Heavy Asian dust events occur due to the strong wind in the Gobi deserts and are occasionally carried to Korea, Japan, and North America. They cause problems in human lives, such as respiratory diseases, transportation disturbances due to reduce visibility, and other disruptions in social activities. Remote sensing technology is useful for detecting and monitoring such airborne dust and understanding the distributions and movements of dust. To understand the Asian dust events, in this study, a new dust index is developed for the efficient detection of airborne Asian dust, which is a composite of two Moderate Resolution Imaging Spectroradiometer (MODIS) indices: Brightness Temperature Difference (BTD) and Normalized Difference Dust Index (NDDI). Our proposed Normalized Dust Layer Index (NDLI) detects dust more efficiently. To identify the characteristics of annual Asian dust events in Japan, a statistical time-series analysis of data from the years 2010, 2013 and 2014 is performed, and it is found that the dust events in 2014 were relatively calmer than those in 2013. An evaluation that was based on ground observations over different sites in Japan indicated that the proposed method performed well. Finally, we integrated our NDLI product into the trans-boundary air pollution satellite image database (TAPSIDB) system for monitoring Asian dust events.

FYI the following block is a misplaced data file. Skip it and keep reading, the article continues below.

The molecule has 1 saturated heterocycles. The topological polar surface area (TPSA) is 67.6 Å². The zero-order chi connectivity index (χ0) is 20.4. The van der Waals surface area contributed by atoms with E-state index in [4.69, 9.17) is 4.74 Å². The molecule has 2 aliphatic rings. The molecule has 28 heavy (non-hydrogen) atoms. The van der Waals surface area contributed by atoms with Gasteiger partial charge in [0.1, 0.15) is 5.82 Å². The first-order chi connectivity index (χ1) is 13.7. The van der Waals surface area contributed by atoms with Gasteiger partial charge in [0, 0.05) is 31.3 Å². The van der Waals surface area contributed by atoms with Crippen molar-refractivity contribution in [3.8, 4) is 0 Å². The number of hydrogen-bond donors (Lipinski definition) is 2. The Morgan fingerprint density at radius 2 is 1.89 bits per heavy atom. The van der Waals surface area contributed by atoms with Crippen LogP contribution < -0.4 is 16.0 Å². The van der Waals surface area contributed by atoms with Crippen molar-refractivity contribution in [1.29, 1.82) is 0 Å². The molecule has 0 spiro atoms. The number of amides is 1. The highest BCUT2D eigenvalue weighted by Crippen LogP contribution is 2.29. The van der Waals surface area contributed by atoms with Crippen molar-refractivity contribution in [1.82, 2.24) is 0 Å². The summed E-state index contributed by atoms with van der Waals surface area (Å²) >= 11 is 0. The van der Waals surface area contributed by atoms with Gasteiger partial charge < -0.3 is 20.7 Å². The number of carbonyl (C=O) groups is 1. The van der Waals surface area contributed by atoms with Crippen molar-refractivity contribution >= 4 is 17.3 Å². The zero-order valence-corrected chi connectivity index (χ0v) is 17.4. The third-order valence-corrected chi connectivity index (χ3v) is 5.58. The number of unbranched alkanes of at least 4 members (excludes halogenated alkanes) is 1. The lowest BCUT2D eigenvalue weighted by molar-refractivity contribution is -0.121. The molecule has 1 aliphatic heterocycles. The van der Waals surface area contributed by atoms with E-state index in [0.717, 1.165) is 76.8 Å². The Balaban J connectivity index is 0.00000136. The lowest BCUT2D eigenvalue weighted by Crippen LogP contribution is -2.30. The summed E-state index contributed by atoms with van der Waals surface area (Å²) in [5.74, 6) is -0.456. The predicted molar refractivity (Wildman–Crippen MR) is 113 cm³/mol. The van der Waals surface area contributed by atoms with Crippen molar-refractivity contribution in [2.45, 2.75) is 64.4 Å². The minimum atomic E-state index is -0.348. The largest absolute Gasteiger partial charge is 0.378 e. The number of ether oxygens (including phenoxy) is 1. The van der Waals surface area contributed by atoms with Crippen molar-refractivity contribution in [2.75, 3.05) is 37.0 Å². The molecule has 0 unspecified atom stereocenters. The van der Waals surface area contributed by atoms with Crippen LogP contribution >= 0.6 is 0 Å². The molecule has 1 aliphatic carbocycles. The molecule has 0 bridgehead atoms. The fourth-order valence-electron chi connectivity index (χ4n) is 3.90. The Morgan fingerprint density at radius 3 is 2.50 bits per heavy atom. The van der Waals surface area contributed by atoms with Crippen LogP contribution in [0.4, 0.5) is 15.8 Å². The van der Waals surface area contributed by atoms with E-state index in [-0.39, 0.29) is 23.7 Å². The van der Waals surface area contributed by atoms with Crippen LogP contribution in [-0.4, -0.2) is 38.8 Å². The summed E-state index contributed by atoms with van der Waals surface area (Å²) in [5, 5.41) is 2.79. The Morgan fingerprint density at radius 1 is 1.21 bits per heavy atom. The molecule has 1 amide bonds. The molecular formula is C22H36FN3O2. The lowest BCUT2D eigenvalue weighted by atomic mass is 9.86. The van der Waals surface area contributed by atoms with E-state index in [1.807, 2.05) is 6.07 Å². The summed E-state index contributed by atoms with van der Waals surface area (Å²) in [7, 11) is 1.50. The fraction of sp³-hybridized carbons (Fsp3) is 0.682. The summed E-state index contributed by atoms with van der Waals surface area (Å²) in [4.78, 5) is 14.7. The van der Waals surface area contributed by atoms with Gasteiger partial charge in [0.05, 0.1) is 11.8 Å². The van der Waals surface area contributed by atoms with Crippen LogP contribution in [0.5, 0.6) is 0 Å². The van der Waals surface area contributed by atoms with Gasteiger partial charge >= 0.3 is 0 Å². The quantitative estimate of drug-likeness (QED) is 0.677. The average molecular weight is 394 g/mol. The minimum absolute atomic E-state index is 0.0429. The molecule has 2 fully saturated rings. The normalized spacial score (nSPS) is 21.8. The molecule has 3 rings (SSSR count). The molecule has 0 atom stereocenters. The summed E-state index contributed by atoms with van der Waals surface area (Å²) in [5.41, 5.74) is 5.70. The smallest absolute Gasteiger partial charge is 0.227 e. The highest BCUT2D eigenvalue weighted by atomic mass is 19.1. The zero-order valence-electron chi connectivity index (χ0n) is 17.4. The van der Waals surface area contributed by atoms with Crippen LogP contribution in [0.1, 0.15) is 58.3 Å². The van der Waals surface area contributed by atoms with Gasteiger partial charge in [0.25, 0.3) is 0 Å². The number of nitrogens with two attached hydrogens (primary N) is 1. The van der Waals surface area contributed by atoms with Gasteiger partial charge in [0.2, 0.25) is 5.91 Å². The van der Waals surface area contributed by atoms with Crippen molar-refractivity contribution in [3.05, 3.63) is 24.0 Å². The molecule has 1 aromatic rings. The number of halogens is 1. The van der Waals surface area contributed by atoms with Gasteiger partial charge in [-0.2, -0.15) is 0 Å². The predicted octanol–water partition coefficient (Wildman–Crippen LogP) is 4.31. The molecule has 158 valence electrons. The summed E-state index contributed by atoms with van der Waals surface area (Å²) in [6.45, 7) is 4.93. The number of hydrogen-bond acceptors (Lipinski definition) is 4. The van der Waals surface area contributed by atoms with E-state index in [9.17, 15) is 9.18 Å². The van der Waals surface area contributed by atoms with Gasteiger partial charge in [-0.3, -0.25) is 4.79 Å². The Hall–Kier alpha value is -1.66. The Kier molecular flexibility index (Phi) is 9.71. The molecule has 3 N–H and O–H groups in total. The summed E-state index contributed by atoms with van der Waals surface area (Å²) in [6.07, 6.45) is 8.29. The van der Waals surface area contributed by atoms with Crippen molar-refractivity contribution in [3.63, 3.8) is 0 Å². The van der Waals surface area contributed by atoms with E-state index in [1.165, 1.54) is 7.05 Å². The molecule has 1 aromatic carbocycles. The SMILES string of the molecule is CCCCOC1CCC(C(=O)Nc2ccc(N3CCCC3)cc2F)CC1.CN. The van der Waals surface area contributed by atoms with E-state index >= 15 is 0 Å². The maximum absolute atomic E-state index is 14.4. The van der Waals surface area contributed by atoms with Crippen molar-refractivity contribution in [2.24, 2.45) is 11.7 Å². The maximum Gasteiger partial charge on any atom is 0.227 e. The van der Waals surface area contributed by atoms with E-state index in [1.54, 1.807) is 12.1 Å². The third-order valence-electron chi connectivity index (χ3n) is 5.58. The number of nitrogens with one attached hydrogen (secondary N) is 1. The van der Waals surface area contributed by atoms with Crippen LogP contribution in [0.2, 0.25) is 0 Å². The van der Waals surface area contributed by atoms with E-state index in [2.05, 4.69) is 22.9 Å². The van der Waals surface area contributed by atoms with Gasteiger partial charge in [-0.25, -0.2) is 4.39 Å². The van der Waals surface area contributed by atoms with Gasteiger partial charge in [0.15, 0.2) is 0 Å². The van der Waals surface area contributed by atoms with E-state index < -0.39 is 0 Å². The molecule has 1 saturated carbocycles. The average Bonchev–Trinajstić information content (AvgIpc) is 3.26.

ASJC Scopus subject areas
- Earth and Planetary Sciences(all)